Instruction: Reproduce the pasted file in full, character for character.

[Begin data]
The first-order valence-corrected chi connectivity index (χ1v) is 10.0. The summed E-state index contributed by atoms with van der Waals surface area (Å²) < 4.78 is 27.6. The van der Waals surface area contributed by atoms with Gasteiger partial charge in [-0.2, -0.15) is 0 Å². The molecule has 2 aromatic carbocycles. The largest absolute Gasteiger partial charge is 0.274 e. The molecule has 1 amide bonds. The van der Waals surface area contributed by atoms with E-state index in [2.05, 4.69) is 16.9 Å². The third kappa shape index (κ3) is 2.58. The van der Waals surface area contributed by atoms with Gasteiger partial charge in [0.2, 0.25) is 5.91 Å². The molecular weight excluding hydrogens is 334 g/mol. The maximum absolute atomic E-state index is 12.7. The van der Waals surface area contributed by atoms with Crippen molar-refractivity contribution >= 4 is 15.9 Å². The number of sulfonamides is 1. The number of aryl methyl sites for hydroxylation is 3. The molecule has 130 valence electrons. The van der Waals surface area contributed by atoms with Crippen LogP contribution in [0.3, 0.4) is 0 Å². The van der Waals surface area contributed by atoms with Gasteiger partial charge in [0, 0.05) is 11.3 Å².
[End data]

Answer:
The first-order valence-corrected chi connectivity index (χ1v) is 10.0. The summed E-state index contributed by atoms with van der Waals surface area (Å²) < 4.78 is 27.6. The van der Waals surface area contributed by atoms with Gasteiger partial charge in [-0.2, -0.15) is 0 Å². The molecule has 2 aromatic carbocycles. The largest absolute Gasteiger partial charge is 0.274 e. The molecule has 1 amide bonds. The van der Waals surface area contributed by atoms with E-state index in [2.05, 4.69) is 16.9 Å². The third kappa shape index (κ3) is 2.58. The van der Waals surface area contributed by atoms with Gasteiger partial charge in [0.2, 0.25) is 5.91 Å². The molecular weight excluding hydrogens is 334 g/mol. The maximum absolute atomic E-state index is 12.7. The van der Waals surface area contributed by atoms with Crippen molar-refractivity contribution >= 4 is 15.9 Å². The number of sulfonamides is 1. The number of aryl methyl sites for hydroxylation is 3. The molecule has 130 valence electrons. The van der Waals surface area contributed by atoms with Crippen LogP contribution in [0.3, 0.4) is 0 Å². The van der Waals surface area contributed by atoms with Gasteiger partial charge in [0, 0.05) is 11.3 Å².